There are chiefly more than ten techniques a translator can use in interlingual translation, such as repetition, diction, omission, paraphrase, division, combination, negation, change of voice and so on. The more techniques he acquire, the better job he does in the translation field. Diction may be useful in translating files rich in emotion, culture context and so on. Because each word when used in a new context is a new word. So what is a context? Everything in the society, nature and about human itself could be the context as language is a social phenomenon, material phenomenon as well as a tool for human communication and thinking. Then the diction technique comes in, where I will not spare more words.
During the four years of my study in college, a practical skill I learnt is paraphrase. When I was a junior, it is useful when I didn’t understand the words’ meaning in the text. My teacher paraphrased the words in various ways so that I caught the meanings and can even spoke out on my own two years later. Now it plays a vital role in my translation career.
Literally put, paraphrase is restatement of a text or passages, using other words. The term “paraphrase” derives via the Latin “paraphrasis” from the Greek “para phraseïn”, meaning “additional manner of expression”. The behavior of paraphrasing is also called “paraphrasis.” A paraphrase explains the text that is being paraphrased. For example, “The signal was green” might be paraphrased as “The train was allowed to proceed.” Paraphrase may try to hold the essential meaning of the material being paraphrased. Thus, the reinterpretation of a source to indicate a meaning that is not obvious in the source itself qualifies as “original research” and not as paraphrase.
Mostly in one language system, it has a large number of idioms that are difficult for outsiders to understand. However, there are many occasions when translators need to under the meaning of an idiom, then find an equivalent so that target reader can understand. Here we take the interlingual translation between English and Chinese for example. Except for the lexical gap, there is much for us to learn due to cultural difference expressed in language. From the following sentences, we can get an intuitive view of cultural diversity between English and Chinese. “Mr. Kingsley and his Red Brick boys will have to look to their laurels.” Here, Red Brick does not mean red colored building material but the Red Brick Universities, referring to local universities outside of the University of Oxford and University of Cambridge. Those universities are built with red bricks instead of historical rocks like Oxford, and can only belong to the less famous universities. Therefore, Red Brick boys are the students from local universities. There is another example provided here for a better understanding of paraphrase. “It’s not easy to become a member of that club- they want people who have plenty of money to spend, not just every Tom, Dick, and Bob.” If we translate the names with Chinese characters harmonious in tone, it becomes unprofessional. As Tom, Dick, and Bob are rather popular as English names, they represent common people here, just like we use Zhangsan, Lisi, and Wangwu indicating certain person in Chinese most of the time.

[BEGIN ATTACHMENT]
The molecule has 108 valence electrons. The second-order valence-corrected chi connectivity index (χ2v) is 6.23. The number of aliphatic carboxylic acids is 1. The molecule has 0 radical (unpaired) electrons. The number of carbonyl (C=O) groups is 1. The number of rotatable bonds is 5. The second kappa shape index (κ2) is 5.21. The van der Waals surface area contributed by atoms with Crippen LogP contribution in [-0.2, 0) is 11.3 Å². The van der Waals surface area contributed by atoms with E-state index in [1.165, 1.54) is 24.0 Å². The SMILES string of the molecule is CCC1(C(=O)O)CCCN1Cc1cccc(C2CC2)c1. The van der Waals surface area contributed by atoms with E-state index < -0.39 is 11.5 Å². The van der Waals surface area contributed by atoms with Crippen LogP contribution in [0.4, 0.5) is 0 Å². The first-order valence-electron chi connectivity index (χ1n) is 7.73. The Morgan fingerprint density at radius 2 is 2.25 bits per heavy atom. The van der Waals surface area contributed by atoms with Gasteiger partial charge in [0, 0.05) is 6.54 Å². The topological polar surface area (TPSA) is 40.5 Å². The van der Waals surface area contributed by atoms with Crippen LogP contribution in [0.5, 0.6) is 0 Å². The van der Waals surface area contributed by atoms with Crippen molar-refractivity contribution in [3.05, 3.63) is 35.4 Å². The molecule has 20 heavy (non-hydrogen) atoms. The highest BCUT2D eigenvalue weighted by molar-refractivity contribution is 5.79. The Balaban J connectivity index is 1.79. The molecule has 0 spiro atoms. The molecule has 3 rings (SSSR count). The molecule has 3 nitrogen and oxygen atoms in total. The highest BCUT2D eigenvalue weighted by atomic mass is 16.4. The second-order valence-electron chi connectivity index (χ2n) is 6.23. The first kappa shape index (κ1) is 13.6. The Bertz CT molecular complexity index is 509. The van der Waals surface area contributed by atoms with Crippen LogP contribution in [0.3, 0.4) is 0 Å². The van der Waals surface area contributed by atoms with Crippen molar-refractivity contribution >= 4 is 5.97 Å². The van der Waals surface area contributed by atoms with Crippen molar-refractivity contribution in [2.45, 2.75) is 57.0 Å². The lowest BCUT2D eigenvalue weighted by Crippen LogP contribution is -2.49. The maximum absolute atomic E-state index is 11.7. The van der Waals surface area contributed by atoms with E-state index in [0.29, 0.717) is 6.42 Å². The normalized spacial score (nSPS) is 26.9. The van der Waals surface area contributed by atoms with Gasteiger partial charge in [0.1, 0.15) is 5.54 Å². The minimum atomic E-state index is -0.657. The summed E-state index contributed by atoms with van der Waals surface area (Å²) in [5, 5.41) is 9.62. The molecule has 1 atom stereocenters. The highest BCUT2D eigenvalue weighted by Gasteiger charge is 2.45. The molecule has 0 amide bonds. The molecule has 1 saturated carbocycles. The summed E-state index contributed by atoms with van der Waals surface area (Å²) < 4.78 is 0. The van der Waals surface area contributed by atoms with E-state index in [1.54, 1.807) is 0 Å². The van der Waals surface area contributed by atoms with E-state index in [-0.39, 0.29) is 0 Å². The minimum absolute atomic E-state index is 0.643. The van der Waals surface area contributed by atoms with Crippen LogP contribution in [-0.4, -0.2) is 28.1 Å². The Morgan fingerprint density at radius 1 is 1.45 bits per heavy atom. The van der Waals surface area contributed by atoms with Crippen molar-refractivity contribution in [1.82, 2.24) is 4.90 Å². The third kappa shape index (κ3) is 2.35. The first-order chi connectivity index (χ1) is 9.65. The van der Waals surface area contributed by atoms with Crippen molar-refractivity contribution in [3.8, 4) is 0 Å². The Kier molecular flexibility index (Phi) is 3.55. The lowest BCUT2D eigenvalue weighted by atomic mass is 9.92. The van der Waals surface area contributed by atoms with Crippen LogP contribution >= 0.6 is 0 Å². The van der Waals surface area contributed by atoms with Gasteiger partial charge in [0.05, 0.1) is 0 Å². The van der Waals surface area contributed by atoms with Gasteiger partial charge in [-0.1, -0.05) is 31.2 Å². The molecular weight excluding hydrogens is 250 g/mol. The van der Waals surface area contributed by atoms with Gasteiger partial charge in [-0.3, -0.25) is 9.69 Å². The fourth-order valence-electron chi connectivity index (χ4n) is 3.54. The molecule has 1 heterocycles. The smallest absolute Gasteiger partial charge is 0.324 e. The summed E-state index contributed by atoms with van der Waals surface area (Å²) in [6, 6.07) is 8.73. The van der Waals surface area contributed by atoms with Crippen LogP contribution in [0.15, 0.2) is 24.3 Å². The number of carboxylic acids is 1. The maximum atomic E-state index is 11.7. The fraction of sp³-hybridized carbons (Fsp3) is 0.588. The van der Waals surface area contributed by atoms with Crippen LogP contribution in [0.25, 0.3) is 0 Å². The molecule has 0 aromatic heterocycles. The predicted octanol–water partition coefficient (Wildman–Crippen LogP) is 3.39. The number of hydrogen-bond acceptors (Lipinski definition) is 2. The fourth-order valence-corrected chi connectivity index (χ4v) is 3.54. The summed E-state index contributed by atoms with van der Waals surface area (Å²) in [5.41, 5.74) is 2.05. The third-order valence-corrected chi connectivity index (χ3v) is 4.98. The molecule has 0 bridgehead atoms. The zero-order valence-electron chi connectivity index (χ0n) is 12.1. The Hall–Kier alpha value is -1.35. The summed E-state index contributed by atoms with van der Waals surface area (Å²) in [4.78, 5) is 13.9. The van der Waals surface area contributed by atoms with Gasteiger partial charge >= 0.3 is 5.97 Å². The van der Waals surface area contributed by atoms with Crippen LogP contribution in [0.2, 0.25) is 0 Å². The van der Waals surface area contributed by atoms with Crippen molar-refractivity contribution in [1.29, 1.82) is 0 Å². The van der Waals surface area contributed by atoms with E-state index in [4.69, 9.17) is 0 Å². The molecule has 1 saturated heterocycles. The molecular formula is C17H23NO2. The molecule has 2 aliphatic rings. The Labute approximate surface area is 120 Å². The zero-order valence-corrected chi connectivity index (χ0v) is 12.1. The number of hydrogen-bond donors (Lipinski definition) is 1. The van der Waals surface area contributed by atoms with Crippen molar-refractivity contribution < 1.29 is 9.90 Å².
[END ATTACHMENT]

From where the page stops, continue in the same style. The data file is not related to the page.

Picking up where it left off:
In conclusion, as a translator, before we locate an equivalent for a source word, understand it first under the source context, especially cultural, so that we can give an exact and accurate translation to the source word. Maybe reading the Grimm’s Fairy Tales will give you some hints in future translation.
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